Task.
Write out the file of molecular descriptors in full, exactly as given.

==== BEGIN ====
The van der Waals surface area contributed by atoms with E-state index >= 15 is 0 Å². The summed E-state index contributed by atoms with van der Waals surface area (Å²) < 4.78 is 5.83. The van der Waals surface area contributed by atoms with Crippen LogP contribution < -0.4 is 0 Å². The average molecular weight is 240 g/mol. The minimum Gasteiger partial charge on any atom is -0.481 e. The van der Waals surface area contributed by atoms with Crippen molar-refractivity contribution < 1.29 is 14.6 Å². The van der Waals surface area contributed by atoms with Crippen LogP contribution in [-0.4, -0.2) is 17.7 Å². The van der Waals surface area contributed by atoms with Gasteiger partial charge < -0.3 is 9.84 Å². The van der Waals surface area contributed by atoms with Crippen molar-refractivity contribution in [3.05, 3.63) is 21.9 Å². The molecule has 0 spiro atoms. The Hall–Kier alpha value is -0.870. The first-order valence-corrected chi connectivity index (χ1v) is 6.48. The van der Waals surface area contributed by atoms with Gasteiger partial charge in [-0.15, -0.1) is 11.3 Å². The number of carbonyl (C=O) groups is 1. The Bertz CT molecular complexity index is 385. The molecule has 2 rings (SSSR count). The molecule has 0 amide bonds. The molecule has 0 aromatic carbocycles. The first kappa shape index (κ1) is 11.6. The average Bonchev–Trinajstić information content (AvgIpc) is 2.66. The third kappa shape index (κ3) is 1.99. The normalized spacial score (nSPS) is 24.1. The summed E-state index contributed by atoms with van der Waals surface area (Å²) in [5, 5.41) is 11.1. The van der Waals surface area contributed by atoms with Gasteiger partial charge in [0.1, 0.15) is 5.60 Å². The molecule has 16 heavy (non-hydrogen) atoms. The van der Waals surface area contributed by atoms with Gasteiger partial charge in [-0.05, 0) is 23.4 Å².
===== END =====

The van der Waals surface area contributed by atoms with E-state index >= 15 is 0 Å². The summed E-state index contributed by atoms with van der Waals surface area (Å²) < 4.78 is 5.83. The van der Waals surface area contributed by atoms with Crippen LogP contribution < -0.4 is 0 Å². The average molecular weight is 240 g/mol. The minimum Gasteiger partial charge on any atom is -0.481 e. The van der Waals surface area contributed by atoms with Crippen molar-refractivity contribution < 1.29 is 14.6 Å². The van der Waals surface area contributed by atoms with Crippen LogP contribution in [-0.4, -0.2) is 17.7 Å². The van der Waals surface area contributed by atoms with Gasteiger partial charge < -0.3 is 9.84 Å². The van der Waals surface area contributed by atoms with Crippen molar-refractivity contribution in [3.05, 3.63) is 21.9 Å². The molecule has 0 spiro atoms. The Hall–Kier alpha value is -0.870. The first-order valence-corrected chi connectivity index (χ1v) is 6.48. The van der Waals surface area contributed by atoms with Gasteiger partial charge in [-0.15, -0.1) is 11.3 Å². The number of carbonyl (C=O) groups is 1. The Bertz CT molecular complexity index is 385. The molecule has 2 rings (SSSR count). The molecule has 0 amide bonds. The molecule has 0 aromatic carbocycles. The first kappa shape index (κ1) is 11.6. The average Bonchev–Trinajstić information content (AvgIpc) is 2.66. The third kappa shape index (κ3) is 1.99. The normalized spacial score (nSPS) is 24.1. The summed E-state index contributed by atoms with van der Waals surface area (Å²) in [5, 5.41) is 11.1. The van der Waals surface area contributed by atoms with Gasteiger partial charge in [0.1, 0.15) is 5.60 Å². The molecule has 16 heavy (non-hydrogen) atoms. The van der Waals surface area contributed by atoms with Gasteiger partial charge in [-0.05, 0) is 23.4 Å².